06:03 Now the rule for selecting the size of SCL we're going to use is actually opposite to that of selecting the size of expandable braid or DR25.
06:11 That we want to choose the smallest possible size that will fit onto our wiring harness section and transition point.
06:20 So I selected that size here and trimmed a piece to length and because we've got the sizes right we can slide it up nicely and we want to ensure that the centre of the SCL is in line with the centre of our transition point here.
06:36 So we can do that by eye.
06:39 And with that lined up we can go ahead and perform the heat shrink operation.
06:43 This is one point that it is completely critical that you have a heat gun on which you can set the temperature.
06:48 We know that our expandable braided sleeving has a maximum continuous temperature rating of 125 degrees celsius.
06:55 And the manufacturer's documentation tells us that it melts at 250 degrees celsius.
07:01 Raychem SCL has a recovery temperature of 135 degrees celsius.
07:06 However I've found that a setting of around about 200 degrees celsius on our heat gun allows the Raychem SCL to recover quickly and it doesn't put the expandable braid in danger of melting.
07:18 So I've got our heat gun set to that 200 degrees celsius and we'll go ahead and recover this now.
07:33 So with the SCL fully recovered, we just need to do a quick visual inspection, so we're looking for the same things we were as in our splicing module, that's a nice even bead of the potting compound around either end of our SCL.
07:48 And that it's hardened up nicely and is providing the required strain relief to that transition point.
07:54 There is one last mechanical method of strain relief we apply and that is a cable tie around the branch section and this just stops these four branches from pulling apart as that would place quite a lot of strain on the end of our Raychem SCL joint here.
08:17 So with all that in place, this is a nicely sealed transition point that is well strain relieved and it's going to be very reliable when it's on the vehicle.
08:26 The next demonstration we'll have a look at is using our same example wiring harness section.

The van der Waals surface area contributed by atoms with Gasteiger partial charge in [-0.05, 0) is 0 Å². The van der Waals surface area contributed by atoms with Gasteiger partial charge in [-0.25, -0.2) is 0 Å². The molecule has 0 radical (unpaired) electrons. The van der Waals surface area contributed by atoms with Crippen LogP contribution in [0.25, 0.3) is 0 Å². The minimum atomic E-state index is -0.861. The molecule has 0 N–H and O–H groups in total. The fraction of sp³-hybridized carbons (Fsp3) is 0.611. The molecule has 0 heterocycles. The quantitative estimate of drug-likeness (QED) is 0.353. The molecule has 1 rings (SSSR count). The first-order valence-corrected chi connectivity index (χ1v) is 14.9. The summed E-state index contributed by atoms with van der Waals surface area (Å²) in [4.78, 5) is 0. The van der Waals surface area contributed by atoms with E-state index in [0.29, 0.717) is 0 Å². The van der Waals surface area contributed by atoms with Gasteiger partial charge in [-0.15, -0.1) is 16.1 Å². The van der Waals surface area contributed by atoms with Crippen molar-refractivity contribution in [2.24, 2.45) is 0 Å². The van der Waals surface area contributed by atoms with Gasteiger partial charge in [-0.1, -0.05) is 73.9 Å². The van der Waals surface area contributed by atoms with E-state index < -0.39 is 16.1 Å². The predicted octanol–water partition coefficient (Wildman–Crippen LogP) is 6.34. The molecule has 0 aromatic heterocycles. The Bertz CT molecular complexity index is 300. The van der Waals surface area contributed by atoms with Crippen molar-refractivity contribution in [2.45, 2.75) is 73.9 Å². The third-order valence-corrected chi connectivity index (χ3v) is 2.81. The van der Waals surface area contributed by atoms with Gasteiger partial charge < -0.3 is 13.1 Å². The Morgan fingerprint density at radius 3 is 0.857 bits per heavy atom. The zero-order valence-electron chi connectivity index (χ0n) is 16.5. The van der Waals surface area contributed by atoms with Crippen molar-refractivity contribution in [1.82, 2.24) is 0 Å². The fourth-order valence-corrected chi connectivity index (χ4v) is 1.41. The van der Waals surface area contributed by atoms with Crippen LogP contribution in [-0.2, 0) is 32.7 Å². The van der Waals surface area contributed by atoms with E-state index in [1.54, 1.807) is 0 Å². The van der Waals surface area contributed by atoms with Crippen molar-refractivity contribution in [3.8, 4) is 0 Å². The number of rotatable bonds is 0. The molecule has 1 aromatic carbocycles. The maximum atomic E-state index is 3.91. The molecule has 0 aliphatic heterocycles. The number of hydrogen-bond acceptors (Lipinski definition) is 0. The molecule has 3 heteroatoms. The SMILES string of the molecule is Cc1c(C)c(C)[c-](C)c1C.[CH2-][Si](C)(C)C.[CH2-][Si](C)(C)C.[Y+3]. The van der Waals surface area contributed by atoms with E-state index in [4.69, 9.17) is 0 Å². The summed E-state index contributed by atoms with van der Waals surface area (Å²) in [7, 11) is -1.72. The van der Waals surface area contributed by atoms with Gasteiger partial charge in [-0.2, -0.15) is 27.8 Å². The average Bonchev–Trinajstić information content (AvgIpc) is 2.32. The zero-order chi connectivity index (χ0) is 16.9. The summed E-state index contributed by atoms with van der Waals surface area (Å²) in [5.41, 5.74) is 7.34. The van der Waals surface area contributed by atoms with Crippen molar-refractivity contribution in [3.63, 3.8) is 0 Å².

08:30 But in this instance we're going to sheath it in Raychem DR25 shrink tubing.
08:34 Now the process begins exactly the same way, we need to measure our harness section to determine the size of shrink tubing we're going to need.
08:41 So we'll take a measurement here and we get approximately five millimetres.
08:47 And in the other direction, approximately four millimetres.
08:52 So if we split the difference there and call it 4.5 millimetres, that's the dimension we're going to use to size our shrink tubing.
08:59 Now the rule when sizing the DR25 shrink tubing is that you need to choose the largest possible size that when fully recovered will tightly grip your wiring harness section.
09:09 Manufacturer's documentation states that the DR25 shrink tubing has a shrink ratio of 2:1 which means if we take our 4.5 millimetre measurement and double it, giving us nine millimetres, we need to choose the size of DR25 which is closest to but still less than this nine millimetre measurement.
09:27 Now DR25 shrink tubing is sized in imperial units so inches, and working our nine millimetre measurement back, we find that the closest size of DR25 to this is 5/16th of an inch, which is approximately eight millimetres and when fully recovered that will tightly grip our harness section.
09:43 So we've got some 5/16th DR25 shrink tubing here and we need to cut a section that's the right length to fit our harness.
09:50 So same as for expandable braiding, out here on the bench we can hold this shrink tubing up next to our harness, and determine the length of section that we need.
10:00 And to cut heat shrink tubing I like to use a nice sharp pair of scissors as you can get a good clean parallel cut on the end.
10:07 So with our shrink tubing cut to the right length we can go ahead and install it onto our wiring harness.
10:12 Now the added benefit of having chosen the size of shrink tubing that's as large as possible when unrecovered but will recover to tightly fit our harness, is it does make it quite a lot easier to install onto our harness section.
10:24 However when you're dealing with a long harness section, this can still become a little bit tricky and I find a good technique to use there is to tape something rigid to the end of your harness section as it gives you a little bit more purchase when you're installing the heat shrink tubing onto it.
10:38 A piece of tig filler rod actually works really well for this.
10:41 But a short harness section here on the bench, we'll have not problem sliding that through our shrink tubing all the way, much like we did with the expandable braid, to the end of our tranisition point here.
10:55 So with that installed, we need to recover this heat shrink tubing onto the harness.
10:59 The manufacturer's documentation states that the DR25 has a minimum recovery temperature of 175 degrees celsius.
11:06 It can withstand a slightly higher temperature than this though for a short period and I find a setting of approximately 200 degrees on our heat gun is a really good mid range as it recovers the heat shrink quite quickly but you're not in danger of overheating it and scorching it.
11:20 So with our heat gun set to 200 degrees celsius, we'll go ahead and recover this now.
11:33 So with our shrink tubing recovered onto our harness section, we can see it has tightened up there really nicely and it's bundling those wires together really well, giving the loom a really nice professional look.
11:44 If we have a look at the end of our harness section here, we can see the reason for the way that we size our DR25 shrink tubing and that's actually to do with the wall thickness of the shrink tubing once it's fully recovered.
11:55 As that shrink tubing shrinks down, its wall thickness actually increases.